Forget Hardcore and Casual, Nintendo Switch is for the Lapsed Gamer - ArticleEvan Norris , posted on 24 January 2017 / 19,914 Views
It's popular on gaming forums and in the less discerning corners of the video game media machine to strike a divide between the "hardcore" and the "casual" gamer. This is not a fuzzy, flexible divide, not one that allows parties from one side to bleed over into the other. This is an iron curtain, a Berlin Wall made of concrete and rebar, a demilitarized zone in which interlopers are shot on sight. "Hardcore" gamers sit on one side of the divide, and "casuals" sit on the other, and never the twain shall meet.
This false dichotomy has been active in the video game community for years, dating back to the days when Genesis did what Nintendon't. Sega positioned itself as a cooler and more adult version of Nintendo, and thus set in a motion a binary way of thinking that continues to define debates over what the competition does and Nintendo doesn't. With the advent of the internet, this counter-productive and often toxic black-and-white thinking became even more dangerous. Now, with Switch soon to hit the market, it's never been less helpful.
Switch isn't aimed at the hardcore gamer, often characterized as a basement dweller whose only non-gaming priority is a steady supply of Mountain Dew. Neither is Switch aimed at the casual gamer, seen as a nursing home resident or soccer mom with a severely impaired frontal lobe. Switch, like every other video game system on the planet, is aimed at both groups, which are far more amorphous and unpredictable than forum-goers and incendiary columnists might suggest. Importantly, it's also aimed at what could be described as lapsed gamers.
Who, exactly, are lapsed gamers? These are consumers who feel left behind or otherwise unfulfilled by the current gaming options on the market. Those inside the gaming bubble boast about the tens of millions of customers who bought a 3DS, PS4, XOne, WiiU, or PSV, but forget that many millions more own none of the above. By targeting those unhappy with the status quo, Nintendo might actually bring new blood into the industry — as opposed to Sony and Microsoft, whose PS4 Pro and Scorpio are simply exsanguinating current customers.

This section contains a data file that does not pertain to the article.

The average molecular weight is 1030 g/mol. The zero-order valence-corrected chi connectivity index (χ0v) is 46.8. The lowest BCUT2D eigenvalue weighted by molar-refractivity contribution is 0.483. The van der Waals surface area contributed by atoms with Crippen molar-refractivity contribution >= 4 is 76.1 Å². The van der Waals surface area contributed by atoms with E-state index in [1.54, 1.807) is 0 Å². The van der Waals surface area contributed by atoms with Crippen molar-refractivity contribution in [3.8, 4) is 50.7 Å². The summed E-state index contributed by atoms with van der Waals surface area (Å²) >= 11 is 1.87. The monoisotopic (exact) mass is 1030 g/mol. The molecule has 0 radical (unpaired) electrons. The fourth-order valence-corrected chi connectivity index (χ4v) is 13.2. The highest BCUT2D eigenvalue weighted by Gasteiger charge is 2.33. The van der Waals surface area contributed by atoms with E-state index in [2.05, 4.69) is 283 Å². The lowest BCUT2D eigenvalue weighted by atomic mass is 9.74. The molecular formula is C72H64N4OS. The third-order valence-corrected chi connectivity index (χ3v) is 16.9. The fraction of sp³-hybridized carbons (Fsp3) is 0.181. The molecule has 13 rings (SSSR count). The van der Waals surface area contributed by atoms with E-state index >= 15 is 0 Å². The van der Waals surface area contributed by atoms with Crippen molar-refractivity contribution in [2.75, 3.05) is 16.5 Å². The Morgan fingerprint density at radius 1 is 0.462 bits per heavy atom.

Nintendo, of course, has tried this before. Wii and DS, in addition to being disruptive forces in the industry, were meant to appeal to those turned off by the complexity of modern gaming. Titles like New Super Mario Bros., Donkey Kong Country Returns, and Super Mario All-Stars spoke directly to folks who grew up with and continued to long for the accessibility and replayability of games from the 8-bit and 16-bit generations. Where the 3DS, with its top-down Zelda and old-school RPGs continued that trend, WiiU went the other way entirely, and failed.
Enter Switch, a system focused on Nintendo's strengths — local multiplayer, portability, accessibility — with a twist: an appeal to those who've sat the last generation or two out, or who haven't felt completely satisfied since the industry moved away from 2D sprites. Now, not everything on Switch will be torn from a worm hole opened in 1994. The system will support a 3D Zelda at launch, and then, later, an open-world Super Mario — a pipe dream (get it?) of Nintendo fans for years.
Things are far more telling on the third-party front. Japanese publishers will bring to Switch some of the more popular franchises of the 1990s, complete with retro stylized graphics: Sonic the Hedgehog, Street Fighter, and Bomberman. Low-tech indie games like Shovel Knight, The Binding of Isaac, Cave Story, and Has-Been Heroes will also make an appearance. I am Setsuna, a spiritual successor to Chrono Trigger, will be available at launch, with many other old-school RPGs arriving later.
Clearly the Switch is a video game platform that is simultaneously looking forward and backward. Ambitious games like Breath of the Wild and Super Mario Odyssey represent the future and retro titles like Ultra Street Fighter II and Super Bomberman R represent the past. Taken together these games won't convert many PlayStation or Xbox gamers, but they might recruit the forgotten, lapsed, or under-served gamers; those who want something both accessible and nostalgic, something simultaneously easy to learn and difficult to master.